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- December 15, 2013 at 12:31 am #4192088
“Men are much more unwilling to have their weaknesses and their imperfections known than their crimes.” Lord Chesterfield
Isn’t it strange how some of the things that weigh most heavily on us are the tacky, embarrassing, childish things we’ve done rather than those really serious behaviors and missteps which occurred in the past?
This reminds me of a tale told in an unexpurgated version of the Arabian Nights:
There was once a Caliph who was holding a very large audience in his palace. Suddenly, he broke wind with an extremely audible outburst. He was so humiliated that he fled the royal city and went into hiding for years, certain that everyone was discussing his embarrassing performance.
Finally, after a number of years had passed, he decided that the incident had probably been forgotten, and he made his way back to the city. Just as he was approaching the palace, he passed a woman in the marketplace explaining to her little boy that he had been born on the day that Caliph Abdul broke wind. The poor man turned around and headed back into the desert, where he became a hermit for the rest of his life.
An outrageous example, perhaps, but how often have we acted like Caliph, and allowed our own fear of embarrassment to prevent us from taking the necessary steps to free us from isolation and shame.
Today’s Step: I keep my past behavior in perspective without overdramatizing it.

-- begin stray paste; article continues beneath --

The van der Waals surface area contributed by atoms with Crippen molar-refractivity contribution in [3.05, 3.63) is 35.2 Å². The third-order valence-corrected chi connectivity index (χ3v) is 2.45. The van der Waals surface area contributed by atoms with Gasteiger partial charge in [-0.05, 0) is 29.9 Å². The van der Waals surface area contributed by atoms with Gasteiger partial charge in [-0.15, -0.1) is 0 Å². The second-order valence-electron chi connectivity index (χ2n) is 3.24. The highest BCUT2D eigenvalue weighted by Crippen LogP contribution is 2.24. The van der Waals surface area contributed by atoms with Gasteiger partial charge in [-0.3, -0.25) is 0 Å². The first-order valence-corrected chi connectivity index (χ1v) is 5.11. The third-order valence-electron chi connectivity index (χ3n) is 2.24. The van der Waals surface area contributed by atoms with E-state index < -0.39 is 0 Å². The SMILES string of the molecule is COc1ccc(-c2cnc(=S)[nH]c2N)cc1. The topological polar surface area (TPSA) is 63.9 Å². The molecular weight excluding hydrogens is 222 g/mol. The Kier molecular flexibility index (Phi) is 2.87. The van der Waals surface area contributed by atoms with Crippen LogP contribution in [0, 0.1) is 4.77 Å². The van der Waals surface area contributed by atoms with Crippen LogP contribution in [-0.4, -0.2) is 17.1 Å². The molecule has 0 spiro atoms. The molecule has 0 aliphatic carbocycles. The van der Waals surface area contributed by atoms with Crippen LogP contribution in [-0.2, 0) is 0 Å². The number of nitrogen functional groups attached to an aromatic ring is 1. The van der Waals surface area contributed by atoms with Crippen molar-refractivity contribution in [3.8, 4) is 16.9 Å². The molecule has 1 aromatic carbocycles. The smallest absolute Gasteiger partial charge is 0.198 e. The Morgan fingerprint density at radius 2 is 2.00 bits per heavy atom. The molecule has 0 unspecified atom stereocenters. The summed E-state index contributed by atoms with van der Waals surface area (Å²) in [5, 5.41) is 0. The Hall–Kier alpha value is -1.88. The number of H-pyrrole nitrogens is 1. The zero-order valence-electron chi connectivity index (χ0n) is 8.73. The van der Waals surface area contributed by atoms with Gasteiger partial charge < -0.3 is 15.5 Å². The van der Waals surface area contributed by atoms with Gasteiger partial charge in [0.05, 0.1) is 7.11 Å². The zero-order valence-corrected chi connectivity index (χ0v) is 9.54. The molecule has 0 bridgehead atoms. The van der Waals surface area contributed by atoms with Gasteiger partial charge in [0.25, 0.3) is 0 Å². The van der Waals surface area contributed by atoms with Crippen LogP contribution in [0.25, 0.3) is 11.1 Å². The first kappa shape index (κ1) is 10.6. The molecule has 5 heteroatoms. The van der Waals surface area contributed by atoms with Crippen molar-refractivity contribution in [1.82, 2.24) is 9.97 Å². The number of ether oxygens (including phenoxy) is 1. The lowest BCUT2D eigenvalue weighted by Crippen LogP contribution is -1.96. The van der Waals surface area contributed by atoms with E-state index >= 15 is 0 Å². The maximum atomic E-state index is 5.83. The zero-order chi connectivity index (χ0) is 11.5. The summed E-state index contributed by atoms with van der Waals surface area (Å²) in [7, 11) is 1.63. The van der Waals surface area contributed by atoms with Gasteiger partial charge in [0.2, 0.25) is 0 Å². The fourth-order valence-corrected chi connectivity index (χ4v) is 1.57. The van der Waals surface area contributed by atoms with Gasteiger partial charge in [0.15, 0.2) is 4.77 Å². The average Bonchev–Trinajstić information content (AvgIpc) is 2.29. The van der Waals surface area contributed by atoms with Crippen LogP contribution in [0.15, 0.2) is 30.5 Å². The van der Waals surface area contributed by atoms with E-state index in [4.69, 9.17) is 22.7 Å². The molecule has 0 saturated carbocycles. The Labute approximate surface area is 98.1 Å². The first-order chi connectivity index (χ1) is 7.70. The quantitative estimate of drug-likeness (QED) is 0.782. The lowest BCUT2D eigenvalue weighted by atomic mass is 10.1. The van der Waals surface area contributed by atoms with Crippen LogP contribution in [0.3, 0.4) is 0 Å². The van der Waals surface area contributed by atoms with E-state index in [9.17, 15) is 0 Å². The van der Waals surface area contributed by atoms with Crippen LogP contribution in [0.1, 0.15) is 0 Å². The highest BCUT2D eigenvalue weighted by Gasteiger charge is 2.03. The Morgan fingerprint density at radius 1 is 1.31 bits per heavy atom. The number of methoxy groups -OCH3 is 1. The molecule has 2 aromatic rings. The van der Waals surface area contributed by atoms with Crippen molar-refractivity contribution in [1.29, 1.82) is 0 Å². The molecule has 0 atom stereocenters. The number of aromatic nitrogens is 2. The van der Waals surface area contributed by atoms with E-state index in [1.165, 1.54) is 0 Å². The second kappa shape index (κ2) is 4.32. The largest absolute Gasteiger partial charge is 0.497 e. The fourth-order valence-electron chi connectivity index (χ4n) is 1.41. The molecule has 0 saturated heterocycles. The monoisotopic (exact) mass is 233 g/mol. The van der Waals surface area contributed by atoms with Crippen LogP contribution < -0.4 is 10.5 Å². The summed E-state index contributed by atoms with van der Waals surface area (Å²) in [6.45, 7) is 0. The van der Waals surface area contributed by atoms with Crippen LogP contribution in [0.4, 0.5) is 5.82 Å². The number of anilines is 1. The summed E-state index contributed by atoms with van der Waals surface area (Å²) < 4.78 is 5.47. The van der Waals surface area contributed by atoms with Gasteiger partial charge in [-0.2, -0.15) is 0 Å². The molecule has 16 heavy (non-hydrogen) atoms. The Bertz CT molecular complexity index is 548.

Step by Step. Muriel ZinkDecember 16, 2013 at 9:48 pm #4192089
“All I want is the best of everything, and there’s very little of that left.” Lucius Beebe
As we review “The Promises” we discussed in Step Nine, certain words stand out that merit a closer look. For example, “If we have been painstaking aobut this phase of our development…”
As we worked Step Nine, were we entirely willing to make complete amends to others? Or have we held back to some degree—telling the truth, but not necessarily the whole truth?
Have we refrained from placing blame on others? Or have we, by innuendo, given them the message that they are also guilty?
Have we freely admitted to manipulating situations so that we could salve our own consciencce, whether it caused discomfort to others or not?
Have we admitted our wrongs to others in a cold and dispassionate manner, giving them the impression that we’re condescending and superior?
If we fault ourselves on any of the above ploys, Step Ten gives us an opportunity to rectify it before we compound any more half-measures or evasions that will come back to haunt us.
Today’s Step: I reconsider whether I have been painstakign enough in making my amends.
Step by Step. Muriel ZinkDecember 17, 2013 at 6:46 pm #4192091
“Never bend your head. Hold it high. Look the world straight in the eye.” Hellen Keller
If we’re doing a spot-check inventory, we must remember to: credit ourselves with the progress we have made, and the ghosts we have exorcised; accept and acknowledge our assets as we put them into action, and practice the technique of “acting as if” that we learned in the Sixth and Seventh Steps as an aid to rising above our shortcomings. For example: If we’re afraid, we ask ourselves: “How would I ‘act as if’ I weren’t afraid?” That’s it! We act as if we’re not afraid.
Once we’ve laid certain issues to rest, and we know they will no longer come back to haunt us, we experience a surge of freedom and satisfaction with ourselves. We know we have accomplished something major. We begin to feel more confident that we can move freely among our peers without the fear that any minute they will discover our guilty secrets.
Many of us have been in such a blue funk about ourselves for such a long time that we hardly recognize happiness when it’s right in front of us. Freedom is certainly a major component of happiness, and we’re beginning to experience that feeling more and more.
Today’s Step: In my daily assessment, I have the freedom to acknowledge my accomplishments.
Step by Step. Muriel Zink
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